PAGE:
Making Merry by Dixie Kane

Posted by Mrs Giggles on December 12, 2003 in 2 Oogies, Book Reviews, Genre: Contemporary

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Making Merry by Dixie Kane
Making Merry by Dixie Kane

Zebra, $5.99, ISBN 0-8217-7570-7
Contemporary Romance, 2003

Making Merry by Dixie KaneMaking Merry by Dixie Kane

Dixie Kane’s Christmas offering, Making Merry is a Fly Swatter of Doom book – a rich heroine getting the favorite smackdown where she is humbled into embracing middle-class goodness from a judgmental hero.

Heiress Cecily Culpepper married Neville Barton three years ago, only to have the law crashing the wedding party and Neville going AWOL the day after. Cut to today and get this: Cecily is still married to Neville. That’s right – our heroine refuses to file for divorce because according to her, she’d rather be known as the eccentric and spoiled heiress than a “gay divorcée” (please don’t ask). It is not as if the author isn’t aware of the problems that can arise from Cecily’s shocking stupidity – Neville will show up later in the story to do what Liza Minnelli’s ex is doing to that silly woman. I don’t understand what Ms Kane therefore is trying to do. Is she trying to get me to sympathize with Cecily? If so, having the heroine act like a totally clueless ninny is not the way to go.

We’re talking about a woman that’s almost thirty but apparently without any smarts at all. It is even more creepy when I soon learn that her father not only has tapped her phones without her knowledge, he also eavesdrops on all her conversations. Generally, there is nothing Cecily does that is not under Daddy’s constant supervision. I am told that Cyrus Culpepper wants to (a) find Cecily a man that will never hurt her, which Cyrus hopes will lead to (b) get Cecily to finally divorce Neville, and (c) keep Neville out of Cecily’s life. Why Daddy doesn’t force his daughter to divorce that man is beyond me. The whole story, therefore, is one big illogical contrivance that is made more unforgivable because Dixie Kane definitely knows how ridiculous the whole premise is.

Which brings me to the hero. Mack Armstrong is a cop that’s after Cecily’s husband, and he poses undercover as a chauffeur for the Culpeppers. This man will of course judge and condemn Cecily as a spoiled nitwit even when anyone with half a brain will see that Cecily is just one very gullible Daddy’s girl. (With a father like hers, I don’t blame her for turning out like that, really.) Cecily finds this man that treats her rudely so irresistible, and Daddy agrees. Let’s get a blue-collar guy to teach Cecily the meaning of Virtue on Christmas!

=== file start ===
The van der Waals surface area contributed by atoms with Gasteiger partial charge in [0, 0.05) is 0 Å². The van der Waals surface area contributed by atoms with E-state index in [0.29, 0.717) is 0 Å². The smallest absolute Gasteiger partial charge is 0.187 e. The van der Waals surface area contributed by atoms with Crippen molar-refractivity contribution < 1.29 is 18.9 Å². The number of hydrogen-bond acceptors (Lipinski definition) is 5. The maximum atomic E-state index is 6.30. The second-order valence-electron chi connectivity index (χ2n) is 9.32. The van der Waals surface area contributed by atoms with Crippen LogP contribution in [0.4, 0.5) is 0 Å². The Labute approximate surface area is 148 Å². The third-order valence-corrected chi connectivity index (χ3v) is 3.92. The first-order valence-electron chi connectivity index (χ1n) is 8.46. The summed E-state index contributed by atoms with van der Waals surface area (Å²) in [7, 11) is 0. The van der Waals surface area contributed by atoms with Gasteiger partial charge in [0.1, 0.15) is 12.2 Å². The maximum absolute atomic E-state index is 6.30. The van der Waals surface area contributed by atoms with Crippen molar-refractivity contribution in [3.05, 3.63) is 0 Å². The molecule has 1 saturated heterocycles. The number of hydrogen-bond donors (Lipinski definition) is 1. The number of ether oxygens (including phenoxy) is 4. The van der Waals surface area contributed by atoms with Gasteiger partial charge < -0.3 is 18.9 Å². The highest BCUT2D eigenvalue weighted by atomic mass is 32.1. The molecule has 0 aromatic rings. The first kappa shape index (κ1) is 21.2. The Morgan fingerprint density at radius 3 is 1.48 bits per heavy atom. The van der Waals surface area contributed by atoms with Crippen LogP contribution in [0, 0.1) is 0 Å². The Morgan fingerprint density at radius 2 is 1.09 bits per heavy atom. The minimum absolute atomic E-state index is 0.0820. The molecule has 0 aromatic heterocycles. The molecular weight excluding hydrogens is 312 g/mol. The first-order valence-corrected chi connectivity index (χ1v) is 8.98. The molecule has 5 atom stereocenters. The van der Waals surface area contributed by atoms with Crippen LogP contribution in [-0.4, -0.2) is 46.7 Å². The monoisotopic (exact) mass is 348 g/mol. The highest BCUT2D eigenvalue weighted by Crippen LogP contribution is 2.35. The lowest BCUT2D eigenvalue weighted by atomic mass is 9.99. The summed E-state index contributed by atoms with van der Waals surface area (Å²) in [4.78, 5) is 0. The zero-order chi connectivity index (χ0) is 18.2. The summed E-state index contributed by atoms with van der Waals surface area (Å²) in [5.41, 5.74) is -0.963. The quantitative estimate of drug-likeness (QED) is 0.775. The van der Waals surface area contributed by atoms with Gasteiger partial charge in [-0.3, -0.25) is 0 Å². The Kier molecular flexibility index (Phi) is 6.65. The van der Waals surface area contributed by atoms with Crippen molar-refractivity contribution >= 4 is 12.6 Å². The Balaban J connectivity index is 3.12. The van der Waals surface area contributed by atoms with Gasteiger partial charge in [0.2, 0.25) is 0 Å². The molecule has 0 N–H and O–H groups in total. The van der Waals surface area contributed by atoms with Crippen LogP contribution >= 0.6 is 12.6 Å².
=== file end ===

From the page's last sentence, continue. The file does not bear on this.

Then there’s Hannah, Neville’s daughter from another marriage he neglects to inform Cecily. Hannah’s mom is dead, so Social Services happily uses Cecily’s still-married status to Neville to foist Hannah on Cecily. Humble pie smackdown and now a nanny gig – our heroine’s path to self enlightenment is now complete.

Completely true to the Fly Swatter formula (rich woman finds self by marrying into middle class and becoming an instant mother to foundling kiddies) but without a decent plot to make things palatable, Making Merry really fumbles. While the author tries to make Cecily grow up in a convincing manner, things don’t actually improve much. Especially grating on the nerves is Mack. This is one guy that will keep lying to the Culpeppers and Hannah and sleep with Cecily under false pretenses while telling me that he will feel guilty later, after he ditches all of them and walk back to his purportedly glorious middle-class existence. While Cecily slowly improves towards the end of the story, Mack’s self-justification about his lack of ethics and his using the vulnerable Cecily for selfish reasons increasingly irritate me.

While Cecily does grow up and hence become a more likable person, Mack becomes more and more cowardly and despicable with each improvement Cecily makes in her own life. Cecily and Mack therefore nullify each other’s character development (or in Mack’s case, character degeneration). Cyrus remains a creepy domineering figure, and the end of the day, I can’t help feeling that Cecily has merely substituted one control freak in her life with a less controlling but still unpleasant alternative.

Making Merry has a heroine that at least evolves as the story progresses. I kind of like Cecily at the end of the day – she’s a bit silly and her decision not to divorce Neville is really dumb, but at least she always means well in what she does subsequently in the story. But everything else about this book is plot contrivances piled upon plot contrivances revolving around a premise that doesn’t makes sense. The result is the romance novel equivalent of the giant Christmas eggnog of doom. I can’t help feeling sorry for poor Cecily in the end.

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